Frederick E. Woodbridge

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Frederick Enoch Woodbridge
Member of the U.S. House of Representatives
from Vermont's 1st district
In office
March 4, 1863 – March 3, 1869
Preceded by Eliakim Persons Walton
Succeeded by Charles W. Willard
Member of the Vermont House of Representatives
In office
Personal details
Born (1818-08-29)August 29, 1818
Vergennes, Vermont, USA
Died April 25, 1888(1888-04-25) (aged 69)
Vergennes, Vermont, USA
Citizenship  United States
Political party Republican
Spouse(s) Mary Parkhurst Woodbridge
Children Enoch Day Woodbridge
Profession Politician, Lawyer

Frederick Enoch Woodbridge (August 29, 1818 – April 25, 1888) was a nineteenth-century politician and lawyer from Vermont. He served as a U.S. Representative from Vermont.


Woodbridge was born in Vergennes, Vermont, son of Enoch D. Woodbridge and Clara (Strong) Woodbridge.[1] He graduated from the University of Vermont in 1840. He studied law with his father and was admitted to the bar in 1843. He began the practice of law in Vergennes.[2]

He served as a member of the Vermont House of Representatives in 1849, 1857 and 1858. Woodbridge was the mayor of Vergennes for five years, and was the Vermont Auditor of Accounts from 1850 until 1852.[3] He was a prosecuting attorney from 1854 to 1858.[4] He engaged in the construction of railroads and was vice-president of the Rutland and Washington Railroad.[5] Woodbridge served in the Vermont Senate in 1860 and 1861,[6] serving as president pro tempore in the latter year.[7]

Woodbridge was elected a Republican candidate to the United States House of Representatives in 1862, serving from 1863 to 1869.[8][9] He was a major proponent of the Expatriation Act of 1868.[10]

After leaving Congress, he resumed practicing law until his death in Vergennes, Vermont on April 25, 1888. He is interred in Prospect Cemetery in Vergennes.[11]

Personal life[edit]

Woodbridge was married to Mary Parkhurst Woodbridge.[12] Their son Enoch Day Woodbridge was a surgeon at Bellevue Hospital.[13]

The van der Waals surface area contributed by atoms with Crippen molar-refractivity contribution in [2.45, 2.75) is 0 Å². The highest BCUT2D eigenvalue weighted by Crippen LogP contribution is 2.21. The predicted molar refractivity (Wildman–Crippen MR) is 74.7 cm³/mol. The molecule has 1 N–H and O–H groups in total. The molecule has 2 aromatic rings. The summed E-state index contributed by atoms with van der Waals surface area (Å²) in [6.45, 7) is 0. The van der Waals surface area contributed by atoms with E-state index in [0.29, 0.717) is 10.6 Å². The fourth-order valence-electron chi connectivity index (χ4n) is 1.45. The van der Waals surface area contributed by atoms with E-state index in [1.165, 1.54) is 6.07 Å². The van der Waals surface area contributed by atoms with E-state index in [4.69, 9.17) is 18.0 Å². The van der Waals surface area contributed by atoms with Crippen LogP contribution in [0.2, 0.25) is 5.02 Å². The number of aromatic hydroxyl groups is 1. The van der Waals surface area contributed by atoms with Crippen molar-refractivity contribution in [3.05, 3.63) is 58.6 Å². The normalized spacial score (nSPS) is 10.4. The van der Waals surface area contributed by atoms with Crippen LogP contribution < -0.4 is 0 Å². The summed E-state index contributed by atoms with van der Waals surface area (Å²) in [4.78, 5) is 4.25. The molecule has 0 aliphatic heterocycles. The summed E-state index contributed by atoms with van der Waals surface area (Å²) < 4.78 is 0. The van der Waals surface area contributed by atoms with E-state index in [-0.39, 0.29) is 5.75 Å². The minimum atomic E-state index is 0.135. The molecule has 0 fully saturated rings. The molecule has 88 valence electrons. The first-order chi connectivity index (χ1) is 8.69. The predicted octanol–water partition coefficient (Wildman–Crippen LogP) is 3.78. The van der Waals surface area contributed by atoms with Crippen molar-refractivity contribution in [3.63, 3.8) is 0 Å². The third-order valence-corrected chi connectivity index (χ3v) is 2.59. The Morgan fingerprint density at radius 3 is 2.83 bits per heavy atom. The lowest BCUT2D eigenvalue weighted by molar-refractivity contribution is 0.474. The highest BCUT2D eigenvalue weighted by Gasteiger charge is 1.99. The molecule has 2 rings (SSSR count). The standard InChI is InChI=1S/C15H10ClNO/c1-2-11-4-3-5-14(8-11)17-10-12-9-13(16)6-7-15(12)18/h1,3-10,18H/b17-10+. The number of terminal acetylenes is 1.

1. ^ "Woodbridge, Frederick S., b. 1818 VT". Retrieved December 26, 2012. 
  2. ^ United States Congress (2005). Biographical Directory of the United States Congress, 1774-2005: The Continental Congress, September 5, 1774, to October 21, 1788, and the Congress of the United States, from the First Through the One Hundred Eighth Congresses, March 4, 1789, to January 3, 2005. Government Printing Office. p. 2196. 
  3. ^ "Frederick E. Woodbridge". Find A Grave. Retrieved December 26, 2012. 
  4. ^ Proctor, Redfield and Charles H. Davenport, (1894). Men of Vermont: An Illustrated Biographical History of Vermonters and Sons of Vermont. Transcript Publishing Company. p. 157. 
  5. ^ "Frederick E. Woodbridge". Vermont in the Civil War. Retrieved December 26, 2012. 
  6. ^ "Woodbridge, Frederick Enoch (1818-1888)". The Political Graveyard. Retrieved December 26, 2012. 
  7. ^ "Vermont Senate Presidents Pro Tempore". Vermont Legislature. Retrieved December 26, 2012. 
  8. ^ "WOODBRIDGE, Frederick Enoch, (1818 - 1888)". Biographical Directory of the United States Congress. Retrieved December 26, 2012. 
  9. ^ "Rep. Frederick Woodbridge". Retrieved December 26, 2012. 
  10. ^ Erler, Edward J. (2003). "From subjects to citizens: the social compact of origins of American citizenship". In Pestritto, Ronald J.; West, Thomas G. The American Founding and the Social Compact. Lexington Books. p. 191. OCLC 51726670. 
  11. ^ "WOODBRIDGE, Frederick Enoch, (1818 - 1888)". Biographical Directory of the United States Congress. Retrieved December 26, 2012. 
  12. ^ "Mary Parkhurst Woodbridge". Find A Grave. Retrieved December 26, 2012. 
  13. ^ Yale University. Class of 1868 (1914). History of the class of 1868: Yale College, 1864-1914. The Tuttle, Morehouse & Taylor press. p. 307. 

External links[edit]

Political offices
Preceded by
Silas H. Hodges
Vermont Auditor of Accounts
1850 – 1853
Succeeded by
William M. Pingry
United States House of Representatives
Preceded by
Eliakim P. Walton
Member of the U.S. House of Representatives
from Vermont's 1st congressional district

March 4, 1863 – March 3, 1869
Succeeded by
Charles W. Willard